Time: October 31, 2020 at 1:00 PM ET/ 7:00 PM EET

Lecture Topic: The Curse of the Black Eggplant: Reconstructing occult economies in late Ottoman Egypt

Occult objects and services were a central part of the economic marketplace in late Ottoman Egypt. Sudanese magicians read palms and told fortunes in open markets. Charms, talismans, and ingredients for magical recipes were available for purchase at the local 'attar. Anxious women bribed the gatekeepers of Khedival gardens handsomely to access the black eggplant—a natural amulet that cured (or inflicted) infertility in any who traversed its fertile patches. Yet, these are not the actors we generally cast in histories of capitalism and political economy in the Middle East.  In this talk, Moore uses the "amulet tale" of the black eggplant as a frame to reveal the occult economies that were a robust—if not integral—part of Egypt's economic market in the late nineteenth and early twentieth centuries.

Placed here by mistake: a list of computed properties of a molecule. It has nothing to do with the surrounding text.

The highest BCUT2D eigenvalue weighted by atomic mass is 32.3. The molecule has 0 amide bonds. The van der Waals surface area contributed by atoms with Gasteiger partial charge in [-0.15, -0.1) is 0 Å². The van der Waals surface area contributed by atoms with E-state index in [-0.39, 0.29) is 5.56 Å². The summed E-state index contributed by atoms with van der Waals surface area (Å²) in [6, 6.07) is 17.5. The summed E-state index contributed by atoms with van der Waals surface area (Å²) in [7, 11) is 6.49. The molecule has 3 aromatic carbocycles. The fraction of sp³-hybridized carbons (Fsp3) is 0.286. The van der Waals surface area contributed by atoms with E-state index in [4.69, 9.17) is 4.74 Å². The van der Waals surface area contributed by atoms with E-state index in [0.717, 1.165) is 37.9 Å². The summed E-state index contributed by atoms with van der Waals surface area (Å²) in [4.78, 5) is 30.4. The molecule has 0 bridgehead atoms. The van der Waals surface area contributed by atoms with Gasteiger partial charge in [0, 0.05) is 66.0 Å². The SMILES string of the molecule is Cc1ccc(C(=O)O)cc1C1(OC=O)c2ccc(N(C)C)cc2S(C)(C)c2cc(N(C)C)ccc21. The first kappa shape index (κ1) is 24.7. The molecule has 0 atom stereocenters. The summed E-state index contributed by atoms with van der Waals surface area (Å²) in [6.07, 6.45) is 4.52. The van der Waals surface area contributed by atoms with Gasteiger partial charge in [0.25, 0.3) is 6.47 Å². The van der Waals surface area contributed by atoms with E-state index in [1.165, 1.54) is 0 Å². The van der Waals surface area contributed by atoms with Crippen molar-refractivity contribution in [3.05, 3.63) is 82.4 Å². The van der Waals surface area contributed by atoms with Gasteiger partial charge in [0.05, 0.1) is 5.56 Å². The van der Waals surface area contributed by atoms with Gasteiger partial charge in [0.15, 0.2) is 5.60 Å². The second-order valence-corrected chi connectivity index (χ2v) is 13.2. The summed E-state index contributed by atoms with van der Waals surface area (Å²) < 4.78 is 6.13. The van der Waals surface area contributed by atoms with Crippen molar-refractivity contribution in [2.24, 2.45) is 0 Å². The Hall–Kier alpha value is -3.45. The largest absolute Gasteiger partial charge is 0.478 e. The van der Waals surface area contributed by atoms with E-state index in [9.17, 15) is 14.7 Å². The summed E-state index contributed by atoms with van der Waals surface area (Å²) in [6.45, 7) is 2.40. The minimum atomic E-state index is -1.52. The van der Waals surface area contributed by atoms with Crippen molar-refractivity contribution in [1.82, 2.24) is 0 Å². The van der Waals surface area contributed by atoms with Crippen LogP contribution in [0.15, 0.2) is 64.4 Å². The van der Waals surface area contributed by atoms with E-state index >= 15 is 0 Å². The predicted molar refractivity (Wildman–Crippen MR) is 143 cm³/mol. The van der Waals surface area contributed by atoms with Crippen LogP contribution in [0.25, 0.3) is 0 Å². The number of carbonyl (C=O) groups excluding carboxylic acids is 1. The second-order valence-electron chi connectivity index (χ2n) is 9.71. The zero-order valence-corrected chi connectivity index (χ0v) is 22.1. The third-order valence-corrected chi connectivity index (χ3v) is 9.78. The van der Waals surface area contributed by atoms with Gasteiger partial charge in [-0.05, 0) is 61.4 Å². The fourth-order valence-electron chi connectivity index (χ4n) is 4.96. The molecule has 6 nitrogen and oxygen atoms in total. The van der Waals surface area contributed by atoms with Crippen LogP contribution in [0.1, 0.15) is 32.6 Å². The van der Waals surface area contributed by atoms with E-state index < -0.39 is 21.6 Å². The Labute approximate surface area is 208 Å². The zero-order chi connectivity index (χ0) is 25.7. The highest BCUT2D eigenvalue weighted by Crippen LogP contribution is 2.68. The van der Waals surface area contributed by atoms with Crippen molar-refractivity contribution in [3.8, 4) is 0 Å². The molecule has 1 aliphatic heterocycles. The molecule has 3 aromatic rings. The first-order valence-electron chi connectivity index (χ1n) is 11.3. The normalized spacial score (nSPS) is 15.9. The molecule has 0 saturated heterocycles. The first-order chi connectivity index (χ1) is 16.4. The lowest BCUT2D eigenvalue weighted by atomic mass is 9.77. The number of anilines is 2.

For more information and to register, click here.


Contact Info:

American Research Center in Egypt
909 N Washington Street
STE 320
Alexandria, VA 22314
United States